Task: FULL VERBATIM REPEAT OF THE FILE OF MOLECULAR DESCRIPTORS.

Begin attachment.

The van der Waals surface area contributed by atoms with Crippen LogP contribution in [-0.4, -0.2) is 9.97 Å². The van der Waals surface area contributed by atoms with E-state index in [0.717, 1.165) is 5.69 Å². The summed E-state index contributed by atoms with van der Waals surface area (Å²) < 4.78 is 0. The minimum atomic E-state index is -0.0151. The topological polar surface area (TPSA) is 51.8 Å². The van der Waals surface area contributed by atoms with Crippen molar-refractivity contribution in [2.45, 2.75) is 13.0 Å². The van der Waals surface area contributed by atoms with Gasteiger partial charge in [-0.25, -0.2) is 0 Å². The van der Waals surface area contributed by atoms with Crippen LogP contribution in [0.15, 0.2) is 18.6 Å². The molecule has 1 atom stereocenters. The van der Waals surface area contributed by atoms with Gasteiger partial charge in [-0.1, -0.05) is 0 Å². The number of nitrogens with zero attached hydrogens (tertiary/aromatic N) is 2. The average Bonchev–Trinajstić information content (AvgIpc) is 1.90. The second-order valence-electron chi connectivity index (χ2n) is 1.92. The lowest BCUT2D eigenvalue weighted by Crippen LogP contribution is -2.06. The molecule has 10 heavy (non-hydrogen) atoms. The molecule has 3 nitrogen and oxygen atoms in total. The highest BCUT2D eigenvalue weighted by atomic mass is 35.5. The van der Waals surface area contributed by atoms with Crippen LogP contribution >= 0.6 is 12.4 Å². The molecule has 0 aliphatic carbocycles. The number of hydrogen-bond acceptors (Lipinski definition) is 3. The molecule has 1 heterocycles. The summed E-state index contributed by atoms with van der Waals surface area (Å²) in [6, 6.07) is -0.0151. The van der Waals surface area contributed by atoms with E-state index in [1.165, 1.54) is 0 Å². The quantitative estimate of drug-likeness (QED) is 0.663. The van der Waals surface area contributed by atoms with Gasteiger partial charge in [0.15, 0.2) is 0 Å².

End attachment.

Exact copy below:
The van der Waals surface area contributed by atoms with Crippen LogP contribution in [-0.4, -0.2) is 9.97 Å². The van der Waals surface area contributed by atoms with E-state index in [0.717, 1.165) is 5.69 Å². The summed E-state index contributed by atoms with van der Waals surface area (Å²) < 4.78 is 0. The minimum atomic E-state index is -0.0151. The topological polar surface area (TPSA) is 51.8 Å². The van der Waals surface area contributed by atoms with Crippen molar-refractivity contribution in [2.45, 2.75) is 13.0 Å². The van der Waals surface area contributed by atoms with Gasteiger partial charge in [-0.25, -0.2) is 0 Å². The van der Waals surface area contributed by atoms with Crippen LogP contribution in [0.15, 0.2) is 18.6 Å². The molecule has 1 atom stereocenters. The van der Waals surface area contributed by atoms with Gasteiger partial charge in [-0.1, -0.05) is 0 Å². The number of nitrogens with zero attached hydrogens (tertiary/aromatic N) is 2. The average Bonchev–Trinajstić information content (AvgIpc) is 1.90. The second-order valence-electron chi connectivity index (χ2n) is 1.92. The lowest BCUT2D eigenvalue weighted by Crippen LogP contribution is -2.06. The molecule has 10 heavy (non-hydrogen) atoms. The molecule has 3 nitrogen and oxygen atoms in total. The highest BCUT2D eigenvalue weighted by atomic mass is 35.5. The van der Waals surface area contributed by atoms with Crippen LogP contribution >= 0.6 is 12.4 Å². The molecule has 0 aliphatic carbocycles. The number of hydrogen-bond acceptors (Lipinski definition) is 3. The molecule has 1 heterocycles. The summed E-state index contributed by atoms with van der Waals surface area (Å²) in [6, 6.07) is -0.0151. The van der Waals surface area contributed by atoms with E-state index in [1.165, 1.54) is 0 Å². The quantitative estimate of drug-likeness (QED) is 0.663. The van der Waals surface area contributed by atoms with Gasteiger partial charge in [0.15, 0.2) is 0 Å².